The Breaking Point

Jose VilsonEducation4 Comments

Today, I found out that, allegedly, a teacher physically assaulted a few students in his classroom. Just hearing that ring off my ear made me jump out of my Rockwells. What the hell just happened there? Then again, I look at his situation and say, “Wow, I feel like I saw this coming a long time ago.”

Which brings me to this question …

What happens when you’re just about ready to quit? Not to say that I am at this point and time, but how does one get to the point where they literally lose their minds in a really tight situation?

Usually, demeanor-wise, I try to stay calm as water … and about as unpredictable, too. After all, if the kids get a whiff that you’re not going to do anything, then they find ways to get under your skin and break your psyche. It’s almost sadistic in a way, but some kids take pride in breaking their authority figures down. A few of my kids even quipped, “I can’t believe Mr. Vilson hasn’t left yet; last year we made 2 teachers leave in the first three months.”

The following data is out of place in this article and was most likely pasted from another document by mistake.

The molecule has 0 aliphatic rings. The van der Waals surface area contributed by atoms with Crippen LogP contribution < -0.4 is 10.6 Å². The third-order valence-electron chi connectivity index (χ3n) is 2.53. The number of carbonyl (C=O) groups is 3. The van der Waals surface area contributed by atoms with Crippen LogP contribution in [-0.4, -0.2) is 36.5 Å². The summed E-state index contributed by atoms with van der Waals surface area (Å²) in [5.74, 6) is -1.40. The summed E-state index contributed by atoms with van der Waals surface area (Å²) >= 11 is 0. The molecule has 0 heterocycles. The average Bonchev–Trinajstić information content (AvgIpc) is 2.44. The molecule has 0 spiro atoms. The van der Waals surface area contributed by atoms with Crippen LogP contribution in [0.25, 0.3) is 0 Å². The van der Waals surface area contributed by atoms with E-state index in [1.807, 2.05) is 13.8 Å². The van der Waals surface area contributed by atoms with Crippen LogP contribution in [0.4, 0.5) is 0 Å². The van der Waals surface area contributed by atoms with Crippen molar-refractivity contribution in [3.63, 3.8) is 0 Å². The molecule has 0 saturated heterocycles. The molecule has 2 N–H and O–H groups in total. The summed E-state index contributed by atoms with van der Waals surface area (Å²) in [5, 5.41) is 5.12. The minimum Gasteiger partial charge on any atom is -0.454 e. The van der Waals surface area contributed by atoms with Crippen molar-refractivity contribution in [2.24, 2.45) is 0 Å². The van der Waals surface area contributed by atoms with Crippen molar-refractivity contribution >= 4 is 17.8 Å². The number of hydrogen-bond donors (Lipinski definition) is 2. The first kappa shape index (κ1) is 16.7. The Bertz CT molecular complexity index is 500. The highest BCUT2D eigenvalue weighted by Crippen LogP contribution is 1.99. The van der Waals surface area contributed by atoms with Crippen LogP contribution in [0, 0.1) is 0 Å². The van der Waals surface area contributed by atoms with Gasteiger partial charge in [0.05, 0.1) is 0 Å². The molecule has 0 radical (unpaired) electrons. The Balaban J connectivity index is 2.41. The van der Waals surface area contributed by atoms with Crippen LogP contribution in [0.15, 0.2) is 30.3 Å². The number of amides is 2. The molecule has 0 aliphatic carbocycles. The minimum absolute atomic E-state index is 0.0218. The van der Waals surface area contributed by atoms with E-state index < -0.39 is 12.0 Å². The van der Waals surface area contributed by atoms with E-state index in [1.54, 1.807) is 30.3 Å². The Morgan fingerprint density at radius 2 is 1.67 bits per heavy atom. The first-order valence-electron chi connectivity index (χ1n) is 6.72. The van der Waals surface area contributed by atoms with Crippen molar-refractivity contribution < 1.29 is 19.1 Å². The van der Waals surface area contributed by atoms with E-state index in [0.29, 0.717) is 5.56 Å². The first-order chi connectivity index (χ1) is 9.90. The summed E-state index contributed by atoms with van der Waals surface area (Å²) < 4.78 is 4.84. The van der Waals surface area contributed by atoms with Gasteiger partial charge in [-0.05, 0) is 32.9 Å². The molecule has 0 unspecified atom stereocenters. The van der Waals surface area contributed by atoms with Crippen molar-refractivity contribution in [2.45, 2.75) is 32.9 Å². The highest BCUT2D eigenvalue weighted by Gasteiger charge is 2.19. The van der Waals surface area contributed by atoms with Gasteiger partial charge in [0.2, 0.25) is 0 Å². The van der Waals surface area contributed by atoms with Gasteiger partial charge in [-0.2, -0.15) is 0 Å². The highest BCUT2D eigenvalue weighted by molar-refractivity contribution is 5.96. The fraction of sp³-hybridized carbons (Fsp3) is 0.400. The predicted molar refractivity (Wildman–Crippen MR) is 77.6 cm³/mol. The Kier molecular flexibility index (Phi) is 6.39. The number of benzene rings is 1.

That’s a feather in my cap if I’ve ever heard one. Unfortunately, though, what that means is that less patient and caring teachers than myself, and there are quite a few, eventually find a breaking point where they either quit altogether or act completely irrational.

The first time I ever found that point happened sometime around April of my first teaching year. I broke down and almost didn’t make it home, I was so distraught. I eventually found the resolve to come back (5 hours of writing and playing video games did the trick). Even then, that was the most extreme case in which I felt the kids in my homeroom weren’t doing what they were supposed to, and I almost quit that very moment.

I can’t say the same for others, though. What happens when a teacher physically abuses a student? Were there signs before that that there was a sense of support for the teacher amongst his peers, teachers, and administrators? Were there tell-tale signs in the kids’ demeanor that might have given off that he or she was a potential threat to the kids’ safety and education? I often think about what could have led that teacher to get to the point where that sort of incident happened.